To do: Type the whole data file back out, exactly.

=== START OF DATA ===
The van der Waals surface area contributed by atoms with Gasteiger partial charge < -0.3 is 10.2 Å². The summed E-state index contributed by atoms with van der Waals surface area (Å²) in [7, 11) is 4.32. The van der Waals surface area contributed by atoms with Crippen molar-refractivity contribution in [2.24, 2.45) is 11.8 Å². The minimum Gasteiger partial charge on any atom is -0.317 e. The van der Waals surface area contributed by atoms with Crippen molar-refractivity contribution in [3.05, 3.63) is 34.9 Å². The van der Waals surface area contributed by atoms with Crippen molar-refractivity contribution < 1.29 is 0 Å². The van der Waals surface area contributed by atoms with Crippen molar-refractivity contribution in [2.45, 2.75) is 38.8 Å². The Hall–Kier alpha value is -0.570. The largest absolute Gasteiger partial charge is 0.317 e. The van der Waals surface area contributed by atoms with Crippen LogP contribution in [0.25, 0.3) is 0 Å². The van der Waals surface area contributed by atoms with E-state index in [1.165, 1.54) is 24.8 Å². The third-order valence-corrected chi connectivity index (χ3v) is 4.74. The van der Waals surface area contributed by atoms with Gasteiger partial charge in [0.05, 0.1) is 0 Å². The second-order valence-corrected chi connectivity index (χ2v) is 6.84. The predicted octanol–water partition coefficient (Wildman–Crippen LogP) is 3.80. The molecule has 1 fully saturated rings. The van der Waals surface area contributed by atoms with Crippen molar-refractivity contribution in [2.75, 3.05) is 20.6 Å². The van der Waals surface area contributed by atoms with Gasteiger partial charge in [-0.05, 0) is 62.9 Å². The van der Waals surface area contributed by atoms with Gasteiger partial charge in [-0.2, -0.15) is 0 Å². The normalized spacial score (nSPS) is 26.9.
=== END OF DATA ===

The van der Waals surface area contributed by atoms with Gasteiger partial charge < -0.3 is 10.2 Å². The summed E-state index contributed by atoms with van der Waals surface area (Å²) in [7, 11) is 4.32. The van der Waals surface area contributed by atoms with Crippen molar-refractivity contribution in [2.24, 2.45) is 11.8 Å². The minimum Gasteiger partial charge on any atom is -0.317 e. The van der Waals surface area contributed by atoms with Crippen molar-refractivity contribution in [3.05, 3.63) is 34.9 Å². The van der Waals surface area contributed by atoms with Crippen molar-refractivity contribution < 1.29 is 0 Å². The van der Waals surface area contributed by atoms with Crippen molar-refractivity contribution in [2.45, 2.75) is 38.8 Å². The Hall–Kier alpha value is -0.570. The largest absolute Gasteiger partial charge is 0.317 e. The van der Waals surface area contributed by atoms with Crippen LogP contribution in [0.25, 0.3) is 0 Å². The van der Waals surface area contributed by atoms with E-state index in [1.165, 1.54) is 24.8 Å². The third-order valence-corrected chi connectivity index (χ3v) is 4.74. The van der Waals surface area contributed by atoms with Gasteiger partial charge in [0.05, 0.1) is 0 Å². The second-order valence-corrected chi connectivity index (χ2v) is 6.84. The predicted octanol–water partition coefficient (Wildman–Crippen LogP) is 3.80. The molecule has 1 fully saturated rings. The van der Waals surface area contributed by atoms with Crippen molar-refractivity contribution in [2.75, 3.05) is 20.6 Å². The van der Waals surface area contributed by atoms with Gasteiger partial charge in [-0.05, 0) is 62.9 Å². The van der Waals surface area contributed by atoms with Gasteiger partial charge in [-0.2, -0.15) is 0 Å². The normalized spacial score (nSPS) is 26.9.